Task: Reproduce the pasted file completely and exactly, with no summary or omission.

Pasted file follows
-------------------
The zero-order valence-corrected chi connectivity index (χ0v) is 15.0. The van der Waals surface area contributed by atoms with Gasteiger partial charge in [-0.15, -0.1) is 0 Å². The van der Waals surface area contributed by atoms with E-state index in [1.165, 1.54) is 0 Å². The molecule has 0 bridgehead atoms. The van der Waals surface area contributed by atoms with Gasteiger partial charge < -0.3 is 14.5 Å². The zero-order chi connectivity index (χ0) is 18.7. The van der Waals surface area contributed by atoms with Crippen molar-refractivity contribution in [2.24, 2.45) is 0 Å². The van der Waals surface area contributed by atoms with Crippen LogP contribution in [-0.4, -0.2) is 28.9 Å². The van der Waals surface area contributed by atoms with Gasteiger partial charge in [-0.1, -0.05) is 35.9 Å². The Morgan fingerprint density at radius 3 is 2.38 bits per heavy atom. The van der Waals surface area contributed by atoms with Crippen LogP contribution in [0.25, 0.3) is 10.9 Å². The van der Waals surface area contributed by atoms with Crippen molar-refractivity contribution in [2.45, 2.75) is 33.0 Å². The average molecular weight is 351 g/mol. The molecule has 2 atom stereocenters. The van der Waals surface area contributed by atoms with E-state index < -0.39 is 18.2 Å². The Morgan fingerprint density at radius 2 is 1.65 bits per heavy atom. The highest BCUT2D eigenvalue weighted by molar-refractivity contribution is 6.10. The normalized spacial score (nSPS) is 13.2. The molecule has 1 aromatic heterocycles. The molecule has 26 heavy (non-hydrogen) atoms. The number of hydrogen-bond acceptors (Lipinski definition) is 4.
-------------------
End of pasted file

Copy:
The zero-order valence-corrected chi connectivity index (χ0v) is 15.0. The van der Waals surface area contributed by atoms with Gasteiger partial charge in [-0.15, -0.1) is 0 Å². The van der Waals surface area contributed by atoms with E-state index in [1.165, 1.54) is 0 Å². The molecule has 0 bridgehead atoms. The van der Waals surface area contributed by atoms with Gasteiger partial charge < -0.3 is 14.5 Å². The zero-order chi connectivity index (χ0) is 18.7. The van der Waals surface area contributed by atoms with Crippen molar-refractivity contribution in [2.24, 2.45) is 0 Å². The van der Waals surface area contributed by atoms with Crippen LogP contribution in [-0.4, -0.2) is 28.9 Å². The van der Waals surface area contributed by atoms with Gasteiger partial charge in [-0.1, -0.05) is 35.9 Å². The Morgan fingerprint density at radius 3 is 2.38 bits per heavy atom. The van der Waals surface area contributed by atoms with Crippen LogP contribution in [0.25, 0.3) is 10.9 Å². The van der Waals surface area contributed by atoms with Crippen molar-refractivity contribution in [2.45, 2.75) is 33.0 Å². The average molecular weight is 351 g/mol. The molecule has 2 atom stereocenters. The van der Waals surface area contributed by atoms with E-state index < -0.39 is 18.2 Å². The Morgan fingerprint density at radius 2 is 1.65 bits per heavy atom. The highest BCUT2D eigenvalue weighted by molar-refractivity contribution is 6.10. The normalized spacial score (nSPS) is 13.2. The molecule has 1 aromatic heterocycles. The molecule has 26 heavy (non-hydrogen) atoms. The number of hydrogen-bond acceptors (Lipinski definition) is 4.